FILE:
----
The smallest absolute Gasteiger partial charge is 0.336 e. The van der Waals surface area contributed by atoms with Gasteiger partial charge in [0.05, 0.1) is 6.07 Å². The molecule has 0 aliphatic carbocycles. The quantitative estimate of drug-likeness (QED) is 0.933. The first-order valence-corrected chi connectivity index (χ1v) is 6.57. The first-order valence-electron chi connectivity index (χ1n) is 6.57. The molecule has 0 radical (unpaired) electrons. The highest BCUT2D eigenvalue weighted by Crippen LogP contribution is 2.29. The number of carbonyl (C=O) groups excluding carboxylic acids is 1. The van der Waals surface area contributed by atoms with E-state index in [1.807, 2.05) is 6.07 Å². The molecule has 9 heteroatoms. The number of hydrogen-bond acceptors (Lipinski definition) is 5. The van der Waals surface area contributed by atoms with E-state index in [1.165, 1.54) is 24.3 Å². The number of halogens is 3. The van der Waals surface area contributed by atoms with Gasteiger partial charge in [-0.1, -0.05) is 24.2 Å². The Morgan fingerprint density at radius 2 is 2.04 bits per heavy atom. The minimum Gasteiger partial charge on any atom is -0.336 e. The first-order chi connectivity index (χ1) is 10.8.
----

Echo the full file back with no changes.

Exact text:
The smallest absolute Gasteiger partial charge is 0.336 e. The van der Waals surface area contributed by atoms with Gasteiger partial charge in [0.05, 0.1) is 6.07 Å². The molecule has 0 aliphatic carbocycles. The quantitative estimate of drug-likeness (QED) is 0.933. The first-order valence-corrected chi connectivity index (χ1v) is 6.57. The first-order valence-electron chi connectivity index (χ1n) is 6.57. The molecule has 0 radical (unpaired) electrons. The highest BCUT2D eigenvalue weighted by Crippen LogP contribution is 2.29. The number of carbonyl (C=O) groups excluding carboxylic acids is 1. The van der Waals surface area contributed by atoms with E-state index in [1.807, 2.05) is 6.07 Å². The molecule has 9 heteroatoms. The number of hydrogen-bond acceptors (Lipinski definition) is 5. The van der Waals surface area contributed by atoms with E-state index in [1.165, 1.54) is 24.3 Å². The number of halogens is 3. The van der Waals surface area contributed by atoms with Gasteiger partial charge in [-0.1, -0.05) is 24.2 Å². The Morgan fingerprint density at radius 2 is 2.04 bits per heavy atom. The minimum Gasteiger partial charge on any atom is -0.336 e. The first-order chi connectivity index (χ1) is 10.8.